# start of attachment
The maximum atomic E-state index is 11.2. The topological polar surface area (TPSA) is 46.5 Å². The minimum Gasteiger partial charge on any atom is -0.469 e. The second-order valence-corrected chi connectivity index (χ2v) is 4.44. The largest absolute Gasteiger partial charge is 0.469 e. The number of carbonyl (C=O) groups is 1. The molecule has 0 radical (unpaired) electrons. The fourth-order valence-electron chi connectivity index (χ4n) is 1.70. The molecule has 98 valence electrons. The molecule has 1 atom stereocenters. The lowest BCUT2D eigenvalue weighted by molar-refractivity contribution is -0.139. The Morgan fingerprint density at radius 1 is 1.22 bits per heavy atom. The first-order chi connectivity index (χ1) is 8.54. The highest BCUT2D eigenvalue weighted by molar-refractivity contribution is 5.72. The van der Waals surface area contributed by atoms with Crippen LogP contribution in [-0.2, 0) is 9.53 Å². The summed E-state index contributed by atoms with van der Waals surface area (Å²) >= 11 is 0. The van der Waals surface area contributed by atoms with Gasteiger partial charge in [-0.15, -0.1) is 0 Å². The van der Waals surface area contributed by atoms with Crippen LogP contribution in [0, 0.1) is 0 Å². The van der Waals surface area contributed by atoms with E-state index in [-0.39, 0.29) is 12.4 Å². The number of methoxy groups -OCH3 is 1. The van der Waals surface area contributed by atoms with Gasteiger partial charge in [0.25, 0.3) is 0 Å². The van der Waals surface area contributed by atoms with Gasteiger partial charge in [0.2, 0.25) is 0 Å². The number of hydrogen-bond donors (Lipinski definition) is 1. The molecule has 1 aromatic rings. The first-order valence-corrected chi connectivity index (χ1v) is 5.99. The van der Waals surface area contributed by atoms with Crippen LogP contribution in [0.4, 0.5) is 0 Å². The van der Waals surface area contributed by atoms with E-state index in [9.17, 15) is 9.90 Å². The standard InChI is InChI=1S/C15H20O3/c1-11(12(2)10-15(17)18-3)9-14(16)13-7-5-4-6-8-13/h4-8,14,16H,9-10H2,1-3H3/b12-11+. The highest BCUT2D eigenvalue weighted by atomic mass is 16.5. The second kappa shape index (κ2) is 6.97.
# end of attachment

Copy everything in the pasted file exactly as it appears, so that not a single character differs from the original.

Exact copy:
The maximum atomic E-state index is 11.2. The topological polar surface area (TPSA) is 46.5 Å². The minimum Gasteiger partial charge on any atom is -0.469 e. The second-order valence-corrected chi connectivity index (χ2v) is 4.44. The largest absolute Gasteiger partial charge is 0.469 e. The number of carbonyl (C=O) groups is 1. The molecule has 0 radical (unpaired) electrons. The fourth-order valence-electron chi connectivity index (χ4n) is 1.70. The molecule has 98 valence electrons. The molecule has 1 atom stereocenters. The lowest BCUT2D eigenvalue weighted by molar-refractivity contribution is -0.139. The Morgan fingerprint density at radius 1 is 1.22 bits per heavy atom. The first-order chi connectivity index (χ1) is 8.54. The highest BCUT2D eigenvalue weighted by molar-refractivity contribution is 5.72. The van der Waals surface area contributed by atoms with Crippen LogP contribution in [-0.2, 0) is 9.53 Å². The summed E-state index contributed by atoms with van der Waals surface area (Å²) >= 11 is 0. The van der Waals surface area contributed by atoms with Gasteiger partial charge in [-0.15, -0.1) is 0 Å². The van der Waals surface area contributed by atoms with Crippen LogP contribution in [0, 0.1) is 0 Å². The van der Waals surface area contributed by atoms with E-state index in [-0.39, 0.29) is 12.4 Å². The number of methoxy groups -OCH3 is 1. The van der Waals surface area contributed by atoms with Gasteiger partial charge in [0.25, 0.3) is 0 Å². The van der Waals surface area contributed by atoms with Gasteiger partial charge in [0.2, 0.25) is 0 Å². The number of hydrogen-bond donors (Lipinski definition) is 1. The molecule has 1 aromatic rings. The first-order valence-corrected chi connectivity index (χ1v) is 5.99. The van der Waals surface area contributed by atoms with Crippen LogP contribution in [0.4, 0.5) is 0 Å². The van der Waals surface area contributed by atoms with E-state index in [9.17, 15) is 9.90 Å². The standard InChI is InChI=1S/C15H20O3/c1-11(12(2)10-15(17)18-3)9-14(16)13-7-5-4-6-8-13/h4-8,14,16H,9-10H2,1-3H3/b12-11+. The highest BCUT2D eigenvalue weighted by atomic mass is 16.5. The second kappa shape index (κ2) is 6.97.